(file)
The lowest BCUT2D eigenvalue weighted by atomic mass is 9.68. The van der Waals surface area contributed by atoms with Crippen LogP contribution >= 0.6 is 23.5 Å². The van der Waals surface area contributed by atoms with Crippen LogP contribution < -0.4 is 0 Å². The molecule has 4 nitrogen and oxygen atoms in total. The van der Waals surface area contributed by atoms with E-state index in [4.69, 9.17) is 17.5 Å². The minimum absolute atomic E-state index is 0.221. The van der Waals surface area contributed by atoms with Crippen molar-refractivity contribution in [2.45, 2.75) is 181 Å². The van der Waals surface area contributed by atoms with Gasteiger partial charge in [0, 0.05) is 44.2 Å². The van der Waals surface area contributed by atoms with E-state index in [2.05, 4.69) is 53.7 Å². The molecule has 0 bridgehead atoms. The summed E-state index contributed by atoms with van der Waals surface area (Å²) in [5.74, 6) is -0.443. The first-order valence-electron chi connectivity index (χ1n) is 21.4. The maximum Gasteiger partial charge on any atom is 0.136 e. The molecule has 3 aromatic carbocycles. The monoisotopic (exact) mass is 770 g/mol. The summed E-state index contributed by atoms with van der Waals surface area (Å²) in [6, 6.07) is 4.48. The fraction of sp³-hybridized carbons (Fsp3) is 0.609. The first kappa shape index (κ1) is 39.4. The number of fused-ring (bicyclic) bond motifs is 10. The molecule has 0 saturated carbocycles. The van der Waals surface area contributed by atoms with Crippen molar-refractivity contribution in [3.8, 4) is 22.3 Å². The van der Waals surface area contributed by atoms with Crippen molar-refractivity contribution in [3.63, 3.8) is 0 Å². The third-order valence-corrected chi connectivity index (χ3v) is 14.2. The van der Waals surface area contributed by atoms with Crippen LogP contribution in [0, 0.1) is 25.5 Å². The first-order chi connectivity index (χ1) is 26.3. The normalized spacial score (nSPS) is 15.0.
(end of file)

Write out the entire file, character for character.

The lowest BCUT2D eigenvalue weighted by atomic mass is 9.68. The van der Waals surface area contributed by atoms with Crippen LogP contribution >= 0.6 is 23.5 Å². The van der Waals surface area contributed by atoms with Crippen LogP contribution < -0.4 is 0 Å². The molecule has 4 nitrogen and oxygen atoms in total. The van der Waals surface area contributed by atoms with E-state index in [4.69, 9.17) is 17.5 Å². The minimum absolute atomic E-state index is 0.221. The van der Waals surface area contributed by atoms with Crippen molar-refractivity contribution in [2.45, 2.75) is 181 Å². The van der Waals surface area contributed by atoms with Gasteiger partial charge in [0, 0.05) is 44.2 Å². The van der Waals surface area contributed by atoms with E-state index in [2.05, 4.69) is 53.7 Å². The molecule has 0 bridgehead atoms. The summed E-state index contributed by atoms with van der Waals surface area (Å²) in [5.74, 6) is -0.443. The first-order valence-electron chi connectivity index (χ1n) is 21.4. The maximum Gasteiger partial charge on any atom is 0.136 e. The molecule has 3 aromatic carbocycles. The monoisotopic (exact) mass is 770 g/mol. The summed E-state index contributed by atoms with van der Waals surface area (Å²) in [6, 6.07) is 4.48. The fraction of sp³-hybridized carbons (Fsp3) is 0.609. The first kappa shape index (κ1) is 39.4. The number of fused-ring (bicyclic) bond motifs is 10. The molecule has 0 saturated carbocycles. The van der Waals surface area contributed by atoms with Crippen molar-refractivity contribution in [3.8, 4) is 22.3 Å². The van der Waals surface area contributed by atoms with Crippen molar-refractivity contribution in [3.63, 3.8) is 0 Å². The third-order valence-corrected chi connectivity index (χ3v) is 14.2. The van der Waals surface area contributed by atoms with Crippen LogP contribution in [0, 0.1) is 25.5 Å². The first-order chi connectivity index (χ1) is 26.3. The normalized spacial score (nSPS) is 15.0.